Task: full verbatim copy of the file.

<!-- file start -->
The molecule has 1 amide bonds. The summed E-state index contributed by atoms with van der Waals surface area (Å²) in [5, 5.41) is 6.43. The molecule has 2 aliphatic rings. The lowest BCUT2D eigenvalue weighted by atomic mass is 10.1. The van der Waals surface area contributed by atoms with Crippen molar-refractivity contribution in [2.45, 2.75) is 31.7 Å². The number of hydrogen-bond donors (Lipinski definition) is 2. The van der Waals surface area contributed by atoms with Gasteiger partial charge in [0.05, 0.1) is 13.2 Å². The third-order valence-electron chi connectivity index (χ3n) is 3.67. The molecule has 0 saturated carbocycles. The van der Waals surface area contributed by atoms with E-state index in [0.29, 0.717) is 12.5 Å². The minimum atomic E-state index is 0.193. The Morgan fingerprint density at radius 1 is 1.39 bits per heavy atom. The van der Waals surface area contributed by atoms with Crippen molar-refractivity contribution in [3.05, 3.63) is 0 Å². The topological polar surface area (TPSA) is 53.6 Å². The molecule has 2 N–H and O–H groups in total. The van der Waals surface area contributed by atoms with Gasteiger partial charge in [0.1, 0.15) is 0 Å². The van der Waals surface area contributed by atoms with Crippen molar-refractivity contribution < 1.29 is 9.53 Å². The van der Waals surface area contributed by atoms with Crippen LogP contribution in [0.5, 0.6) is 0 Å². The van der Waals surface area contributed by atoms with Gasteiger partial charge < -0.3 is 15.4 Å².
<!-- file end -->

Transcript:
The molecule has 1 amide bonds. The summed E-state index contributed by atoms with van der Waals surface area (Å²) in [5, 5.41) is 6.43. The molecule has 2 aliphatic rings. The lowest BCUT2D eigenvalue weighted by atomic mass is 10.1. The van der Waals surface area contributed by atoms with Crippen molar-refractivity contribution in [2.45, 2.75) is 31.7 Å². The number of hydrogen-bond donors (Lipinski definition) is 2. The van der Waals surface area contributed by atoms with Gasteiger partial charge in [0.05, 0.1) is 13.2 Å². The third-order valence-electron chi connectivity index (χ3n) is 3.67. The molecule has 0 saturated carbocycles. The van der Waals surface area contributed by atoms with E-state index in [0.29, 0.717) is 12.5 Å². The minimum atomic E-state index is 0.193. The Morgan fingerprint density at radius 1 is 1.39 bits per heavy atom. The van der Waals surface area contributed by atoms with Crippen molar-refractivity contribution in [3.05, 3.63) is 0 Å². The topological polar surface area (TPSA) is 53.6 Å². The molecule has 2 N–H and O–H groups in total. The van der Waals surface area contributed by atoms with Gasteiger partial charge in [0.1, 0.15) is 0 Å². The van der Waals surface area contributed by atoms with Crippen molar-refractivity contribution < 1.29 is 9.53 Å². The van der Waals surface area contributed by atoms with Crippen LogP contribution in [0.5, 0.6) is 0 Å². The van der Waals surface area contributed by atoms with Gasteiger partial charge < -0.3 is 15.4 Å².